Washington Too many agencies are still holding their secrets close nine months after President Barack Obama ordered the federal government to open the flow of information to the public, advocates of access said Wednesday.
Some are trying to circumvent the 42-year-old Freedom of Information Act through special provisions slipped into legislation “without debate or public scrutiny,” Senate Judiciary Committee Chairman Patrick Leahy said.
News organizations and media groups said new legislation was needed to limit how much information agencies may keep secret and for how long.
“The secrecy reflex at some agencies remains firmly in place,” said Tom Curley, president and chief executive of The Associated Press. And FOIA still contains relatively weak penalties for those that don’t meet disclosure obligations, he said.
“We appreciate the change in policy direction, but the change hasn’t yet reached the street,” said Curley, testifying on behalf of the Sunshine in Government Initiative, a coalition of media groups.
The hearing was the first status report on the Office of Government Information Services, created by Congress this year at the National Archives and Records Administration to review the government’s compliance with open government laws and to mediate disputes with the public.
The office’s newly installed director, Miriam Nisbet, told the panel that she arrived a few weeks ago and is in the midst of hiring the first five employees.
The office was established by a bill from Leahy, D-Vt., and Sen. John Cornyn, R-Texas, that made several changes in the law, including requirements to better track information requests and reduce processing delays.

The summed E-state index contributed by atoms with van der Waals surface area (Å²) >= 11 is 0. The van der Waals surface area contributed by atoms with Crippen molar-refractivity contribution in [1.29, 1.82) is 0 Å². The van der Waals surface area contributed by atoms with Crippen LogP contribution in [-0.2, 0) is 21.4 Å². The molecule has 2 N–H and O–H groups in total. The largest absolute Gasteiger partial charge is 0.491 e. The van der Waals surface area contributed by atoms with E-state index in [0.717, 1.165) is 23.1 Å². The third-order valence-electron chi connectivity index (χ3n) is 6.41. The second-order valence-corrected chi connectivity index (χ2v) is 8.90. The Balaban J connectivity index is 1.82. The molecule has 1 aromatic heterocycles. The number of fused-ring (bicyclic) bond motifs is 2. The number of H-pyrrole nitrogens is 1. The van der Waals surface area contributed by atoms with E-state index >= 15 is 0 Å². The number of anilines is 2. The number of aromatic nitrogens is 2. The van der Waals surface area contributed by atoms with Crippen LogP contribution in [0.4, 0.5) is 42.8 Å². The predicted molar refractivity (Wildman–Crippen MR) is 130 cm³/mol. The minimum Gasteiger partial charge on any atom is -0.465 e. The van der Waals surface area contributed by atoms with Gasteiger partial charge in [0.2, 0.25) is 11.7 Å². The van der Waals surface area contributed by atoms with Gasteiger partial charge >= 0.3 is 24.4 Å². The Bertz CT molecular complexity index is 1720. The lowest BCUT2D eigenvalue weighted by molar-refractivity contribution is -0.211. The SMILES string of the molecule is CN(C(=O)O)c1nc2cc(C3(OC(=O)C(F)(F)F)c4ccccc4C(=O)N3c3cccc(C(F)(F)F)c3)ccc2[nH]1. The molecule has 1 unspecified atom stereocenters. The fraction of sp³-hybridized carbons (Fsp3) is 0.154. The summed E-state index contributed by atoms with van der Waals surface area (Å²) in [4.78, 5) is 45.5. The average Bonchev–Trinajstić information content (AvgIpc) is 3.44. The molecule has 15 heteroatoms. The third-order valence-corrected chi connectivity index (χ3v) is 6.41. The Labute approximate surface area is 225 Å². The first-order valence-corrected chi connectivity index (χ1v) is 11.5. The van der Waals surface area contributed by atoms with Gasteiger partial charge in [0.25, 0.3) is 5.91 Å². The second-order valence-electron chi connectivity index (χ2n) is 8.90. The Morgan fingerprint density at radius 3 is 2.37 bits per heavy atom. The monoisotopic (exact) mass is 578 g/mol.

Those changes kicked in just as President George W. Bush was leaving office after eight years of secrecy about how he was fighting terrorism.
Bush administration officials repeatedly testified before Congress that revealing techniques of finding potential terrorists abroad and on U.S. soil would compromise national security.
Obama’s first public act in office was to order more government transparency.
“In the face of doubt, openness prevails,” Obama said at the time, and information should not be withheld to avoid embarrassing public officials.
He revoked Bush’s November 2001 executive order allowing past presidents to exert executive privilege to keep some of their White House papers private. Obama also instructed federal agencies to be more responsive to FOIA requests.
Attorney General Eric Holder immediately began applying Obama’s call for a change of culture toward the presumption of disclosure, according to Thomas J. Perrelli, the Justice Department’s chief FOIA officer.
Curley said agencies are still trying to hide information sought by reporters, which isn’t much different from past years.